Monday, December 10, 2007


Scarano Horror Looming In Carroll Gardens

Architect Robert Scarano
(photo credit: The Real Deal, November 2007)

Ms. Patricia Lancaster, Commissioner, Buildings Department
(Photo Credit:

I am fuming mad and you will know why after reading the article below. For the last couple of years, Carroll Gardeners, decent, hard-working people, have had to fight to keep rogue architects from destroying their low-density brownstone neighborhood. Attending meetings at night, when they should be home with their families, calling 311 (the gripe line) to report unsafe building conditions and last but not least, asking local politicians (to no avail) to stand up for the neighborhood by helping to down-zone.
Busy work! A waste of time! Why? Because in back rooms, the Buildings Department makes deals with architects who push the envelope in any way they can. The article which appeared this Sunday in the Daily News illustrates how dysfunctional the NYC Department of Buildings is. Or maybe I should rephrase this: it illustrates how the Department of Buildings pushes the envelope in favor of unscrupulous architects and builders in order to fulfill Mayor Bloomberg's mandate of turning every inch of New York City into high-priced, high-rise condos. Shame on them all.
C.O.R.D. (Carroll Gardens Coalition For Respectful Development) has been pushing for a moratorium on new construction in Carroll Gardens until the neighborhood can be landmarked or down-zoned. That's a great idea.
Pardon me for asking, but why not ask for a moratorium on all building here in Brooklyn until the Department of Buildings is re-organized, made functional and more importantly made less corrupt? Lets just say "no new issuing of permits" until Commissioner Patricia Lancaster is fired and architects like Robert Scarano don't get license to blatantly disregard existing codes.
Let's never forget that people like Commissioner Lancaster and politicians work for us, the citizens of New York. They get paid with our taxpayer's money, which in my book makes them our employees. We have rights. So lets use them.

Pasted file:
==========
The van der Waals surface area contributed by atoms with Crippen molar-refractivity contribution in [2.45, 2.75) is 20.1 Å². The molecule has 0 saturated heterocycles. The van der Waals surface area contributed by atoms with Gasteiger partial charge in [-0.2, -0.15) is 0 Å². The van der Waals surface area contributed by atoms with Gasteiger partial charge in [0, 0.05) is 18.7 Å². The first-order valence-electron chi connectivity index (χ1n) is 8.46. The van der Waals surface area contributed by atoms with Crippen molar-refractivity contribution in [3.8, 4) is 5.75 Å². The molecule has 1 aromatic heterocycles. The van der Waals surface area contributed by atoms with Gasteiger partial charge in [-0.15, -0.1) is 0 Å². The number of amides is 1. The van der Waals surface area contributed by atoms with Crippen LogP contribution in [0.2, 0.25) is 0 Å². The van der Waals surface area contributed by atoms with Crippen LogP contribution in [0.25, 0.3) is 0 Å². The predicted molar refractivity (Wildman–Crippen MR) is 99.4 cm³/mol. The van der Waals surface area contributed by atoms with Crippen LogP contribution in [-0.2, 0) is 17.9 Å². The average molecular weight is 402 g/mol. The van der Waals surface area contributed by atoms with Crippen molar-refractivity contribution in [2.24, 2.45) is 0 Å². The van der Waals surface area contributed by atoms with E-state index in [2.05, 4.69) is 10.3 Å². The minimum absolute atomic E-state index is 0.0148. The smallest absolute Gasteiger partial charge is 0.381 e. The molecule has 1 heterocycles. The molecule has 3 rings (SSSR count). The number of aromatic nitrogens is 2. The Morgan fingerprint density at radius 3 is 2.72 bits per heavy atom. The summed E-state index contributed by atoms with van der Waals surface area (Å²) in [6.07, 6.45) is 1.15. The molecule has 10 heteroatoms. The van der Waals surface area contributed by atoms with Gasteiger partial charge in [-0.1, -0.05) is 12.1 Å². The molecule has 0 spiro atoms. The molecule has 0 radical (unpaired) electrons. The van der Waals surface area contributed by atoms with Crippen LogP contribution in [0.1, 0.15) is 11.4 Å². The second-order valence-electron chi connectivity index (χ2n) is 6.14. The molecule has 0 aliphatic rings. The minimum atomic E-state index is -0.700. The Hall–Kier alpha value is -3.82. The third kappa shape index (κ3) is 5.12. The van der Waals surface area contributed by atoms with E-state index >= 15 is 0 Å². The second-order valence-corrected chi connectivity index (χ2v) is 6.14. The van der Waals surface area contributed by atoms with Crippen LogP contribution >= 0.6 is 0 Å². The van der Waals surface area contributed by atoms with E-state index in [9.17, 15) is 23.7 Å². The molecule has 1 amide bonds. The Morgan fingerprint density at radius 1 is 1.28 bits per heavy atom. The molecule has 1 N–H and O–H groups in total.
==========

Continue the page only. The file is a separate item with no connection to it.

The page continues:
Lets tell them:

Building's Chief Hid Architect's Mistake

Daily News December 9th, 2008
By Brian Kates

The top official responsible for enforcing building standards in the city signed secrecy agreements to hide a series of blunders that led to death and building evacuations.

Patricia Lancaster, the $162,800-a-year buildings commissioner, hid the mistakes made by architect Robert Scarano.

Lancaster - also an architect - signed an unusual stipulation promising not to report the alleged misdeeds of Scarano to "any regulatory agency," including one that could revoke his license.

The charges involve 32 properties, mostly in Brooklyn, and include alleged carelessness that resulted in the death of a construction worker and a screwup that forced a Brooklyn family to evacuate its unsafe home.

Lancaster hid a charge that Scarano signed off on unsafe conditions at a Brooklyn site where construction worker Anthony Duncan Sr. was crushed to death in a March 2006 building collapse.

The victim's family is outraged about Lancaster's actions.

"If they are not going to pursue Scarano to the fullest extent, then who are they going to pursue?" asked Duncan's son, Anthony Jr. "It's like they're laughing in my face ... Scarano is still working, but my father is dead." (continue reading here)

Building Chief Hid Architect's Mistake (Daily New)
Brooklyn homeowner: Buildings commissioner should face charges (Daily News)

Scarano pointing the finger back (The Real Deal)

For Home Page, click Pardon Me For Asking


Archiholic said...

Pardon me for asking, but will you be hiring the thousands of hard working contractors / laborers that would be out of work if there was a halt to construction in Brooklyn.
P.S. I'm not stick up for Scarano but architects are mandated to follow the law and in most cases it is the law that is faulty and not the architect.

Anonymous said...

I'm sure that would help the rental picture in the New York metro area. Um, Econ 101, what happens to prices when demand rises and supply is halted or reduced? Maybe you want a moratorium on rental increases too? NY tried that in the 70s, remember how that turned out?

Kelly said...

Dear Archiholic,
It is clear that something is rotten to the core in the Buildings Department. Yes, the laws have to be changed. Even more inspectors need to be hired, and as far as I am concerned, self-certification is insane.
As far as the construction workers are concerned, I am sure that they are as frustrated with the department as the rest of New Yorkers. According to an article in THE BROOKLYN HEIGHTS COURIER
construction site accidents are soaring in our Borough

Anonymous said...